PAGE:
Director: Chris Buck, Jennifer Lee
Writers: Jennifer Lee (screenplay by), Jennifer Lee (story by), Chris Buck (story by), Kristen Anderson-Lopez (story by), Robert Lopez (story by), Marc Smith (story by)
Starring: Kristen Bell, Idina Menzel, Josh Gad
Runtime: 103 mins
MPAA Rating: PG
The sequel to the most overrated Disney film in recent memory has finally arrived (Tangled > Frozen is a hill I will die on). The same writers/directors (Chris Buck and Jennifer Lee) and songwriters (Robert Lopez and Kristen Anderson-Lopez) are back to rekindle the icy magic that warmed people’s hearts during the holiday season of 2013. And that is exactly what you get: more of the same…but worse.
Let me start off positive and say that I do quite like the visual presentation as Disney is without a doubt at the top of the 3D animation game. The autumnal color palette and bits of seasonal flair are beautiful and make this entry’s environmental backdrop distinct from the first film. Every bit of detail enhances the visual grandeur and is largely what kept me interested because this story is a C-rate plot that feels like it was written by six-year-olds rather than being written for six-year-olds. Elsa (Idina Menzel) hears a mysterious voice singing to her in the distance and gets super spacy. Anna (Kristen Bell) wants her sister to not shut her out and instead play games with Olaf (Josh Gad), Kristoff (Jonathan Groff), Sven (the reindeer dog), and her. It turns out they have to go enter an enchanted forest and deal with spirits so that they can save the kingdom and learn the truth about their parents.
I was on board with the plot while it was playing out as this Annihilation-esque mystery adventure, but once the gang goes inside the forest, you quickly realize there is no real story. From that point on, the movie is just storyboard ideas strung together between lackluster musical numbers. Because the main characters are so mind-numbingly boring, the writers have to pad out the runtime by simply throwing stuff on the screen: “fire creature”, “rock monsters”, “sentient wind”, etc. There is just nothing interesting about any of these characters: they do not change and do not face meaningful conflict. In the first movie, Elsa and Anna must confront internal and external issues and mature which made the characters mildly engaging even though the plot execution is largely uninteresting. In an attempt to make this story intriguing, they throw in some “mystery” surrounding Elsa and Anna’s parents and this old tribe in the magical forest that is extremely obvious to any adult but will probably be shocking for a child. Meanwhile, the writers have nothing for Kristoff and Sven to do, but they write them a bizarre musical number out of pity. The kid-friendly humor is all predictable but, thankfully, never gets too obnoxious. The music is a major step down from the previous movie as there are no memorable numbers. Finally, the main message this movie seems to be verbally communicating is something along the lines of Elsa and Anna being better together as sisters, but everything they do to succeed in the end is done solo. It is all really lame.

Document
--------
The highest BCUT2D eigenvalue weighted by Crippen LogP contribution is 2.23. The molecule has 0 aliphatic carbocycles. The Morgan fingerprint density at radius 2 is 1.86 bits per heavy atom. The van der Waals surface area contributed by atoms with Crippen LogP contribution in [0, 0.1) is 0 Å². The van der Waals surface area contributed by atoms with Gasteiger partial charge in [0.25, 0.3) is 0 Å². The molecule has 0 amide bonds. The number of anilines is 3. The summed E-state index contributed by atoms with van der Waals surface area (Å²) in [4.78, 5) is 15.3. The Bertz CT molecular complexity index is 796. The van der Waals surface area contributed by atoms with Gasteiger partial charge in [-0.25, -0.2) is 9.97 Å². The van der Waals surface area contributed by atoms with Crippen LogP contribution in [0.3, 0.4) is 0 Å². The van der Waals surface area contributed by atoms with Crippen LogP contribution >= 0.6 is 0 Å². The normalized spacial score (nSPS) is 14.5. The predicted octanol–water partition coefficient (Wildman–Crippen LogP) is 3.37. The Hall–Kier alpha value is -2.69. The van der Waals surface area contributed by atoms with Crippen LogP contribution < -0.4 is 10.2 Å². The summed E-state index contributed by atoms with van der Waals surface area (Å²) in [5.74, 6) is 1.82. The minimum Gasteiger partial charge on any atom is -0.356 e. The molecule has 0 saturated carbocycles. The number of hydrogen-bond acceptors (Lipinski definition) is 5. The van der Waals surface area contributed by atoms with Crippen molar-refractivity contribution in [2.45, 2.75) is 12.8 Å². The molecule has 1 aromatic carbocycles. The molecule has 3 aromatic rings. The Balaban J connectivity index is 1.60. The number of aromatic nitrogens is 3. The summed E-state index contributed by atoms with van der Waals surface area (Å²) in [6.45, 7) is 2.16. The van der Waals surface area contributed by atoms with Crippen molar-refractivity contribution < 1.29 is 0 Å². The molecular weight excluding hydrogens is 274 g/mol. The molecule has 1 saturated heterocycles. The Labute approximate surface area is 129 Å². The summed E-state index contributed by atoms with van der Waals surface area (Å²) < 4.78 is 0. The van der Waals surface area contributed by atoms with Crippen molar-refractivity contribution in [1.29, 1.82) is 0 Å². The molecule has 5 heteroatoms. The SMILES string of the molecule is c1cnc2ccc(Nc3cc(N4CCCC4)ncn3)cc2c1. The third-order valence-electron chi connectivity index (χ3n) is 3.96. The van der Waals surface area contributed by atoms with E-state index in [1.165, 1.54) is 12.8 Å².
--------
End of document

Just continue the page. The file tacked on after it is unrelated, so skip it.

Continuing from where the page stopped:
This entire effort felt entirely phoned in from a narrative and musical perspective. Take the kids to this one if they are enamored with familiar character designs and like the pretty animation and forgettable musical numbers. Most young children will probably enjoy it. Unfortunately, I am not a child and do not grade children’s films on a curve. As a marginally better alternative, I would suggest you show your kids How To Train Your Dragon: The Hidden World if you have to choose a 2019 animated fantasy film…but do what you want.
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